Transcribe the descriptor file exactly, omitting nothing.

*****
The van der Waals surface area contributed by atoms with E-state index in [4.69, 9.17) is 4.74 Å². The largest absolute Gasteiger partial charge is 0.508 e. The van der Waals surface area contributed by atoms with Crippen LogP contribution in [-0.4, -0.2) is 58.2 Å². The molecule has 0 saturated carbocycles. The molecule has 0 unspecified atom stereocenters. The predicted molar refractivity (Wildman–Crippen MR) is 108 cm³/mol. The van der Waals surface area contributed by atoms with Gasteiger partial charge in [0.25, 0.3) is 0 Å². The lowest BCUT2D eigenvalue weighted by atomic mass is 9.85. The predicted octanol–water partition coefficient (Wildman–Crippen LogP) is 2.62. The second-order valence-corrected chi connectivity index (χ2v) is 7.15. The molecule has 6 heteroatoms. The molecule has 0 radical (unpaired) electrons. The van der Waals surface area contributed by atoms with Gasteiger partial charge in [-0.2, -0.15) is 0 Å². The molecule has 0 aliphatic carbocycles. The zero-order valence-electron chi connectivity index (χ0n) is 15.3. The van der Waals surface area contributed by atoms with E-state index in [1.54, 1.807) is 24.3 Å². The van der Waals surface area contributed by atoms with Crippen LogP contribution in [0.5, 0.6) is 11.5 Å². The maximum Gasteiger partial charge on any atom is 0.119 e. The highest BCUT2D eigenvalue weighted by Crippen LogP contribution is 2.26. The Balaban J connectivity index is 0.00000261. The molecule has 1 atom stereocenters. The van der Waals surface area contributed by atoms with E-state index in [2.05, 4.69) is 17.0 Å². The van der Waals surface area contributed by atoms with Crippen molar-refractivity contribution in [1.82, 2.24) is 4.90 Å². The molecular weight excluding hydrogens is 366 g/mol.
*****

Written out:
The van der Waals surface area contributed by atoms with E-state index in [4.69, 9.17) is 4.74 Å². The largest absolute Gasteiger partial charge is 0.508 e. The van der Waals surface area contributed by atoms with Crippen LogP contribution in [-0.4, -0.2) is 58.2 Å². The molecule has 0 saturated carbocycles. The molecule has 0 unspecified atom stereocenters. The predicted molar refractivity (Wildman–Crippen MR) is 108 cm³/mol. The van der Waals surface area contributed by atoms with Gasteiger partial charge in [0.25, 0.3) is 0 Å². The lowest BCUT2D eigenvalue weighted by atomic mass is 9.85. The predicted octanol–water partition coefficient (Wildman–Crippen LogP) is 2.62. The second-order valence-corrected chi connectivity index (χ2v) is 7.15. The molecule has 6 heteroatoms. The molecule has 0 radical (unpaired) electrons. The van der Waals surface area contributed by atoms with Gasteiger partial charge in [-0.2, -0.15) is 0 Å². The molecule has 0 aliphatic carbocycles. The zero-order valence-electron chi connectivity index (χ0n) is 15.3. The van der Waals surface area contributed by atoms with E-state index in [1.54, 1.807) is 24.3 Å². The van der Waals surface area contributed by atoms with Crippen LogP contribution in [0.5, 0.6) is 11.5 Å². The maximum Gasteiger partial charge on any atom is 0.119 e. The highest BCUT2D eigenvalue weighted by Crippen LogP contribution is 2.26. The Balaban J connectivity index is 0.00000261. The molecule has 1 atom stereocenters. The van der Waals surface area contributed by atoms with E-state index in [2.05, 4.69) is 17.0 Å². The van der Waals surface area contributed by atoms with Crippen molar-refractivity contribution in [1.82, 2.24) is 4.90 Å². The molecular weight excluding hydrogens is 366 g/mol.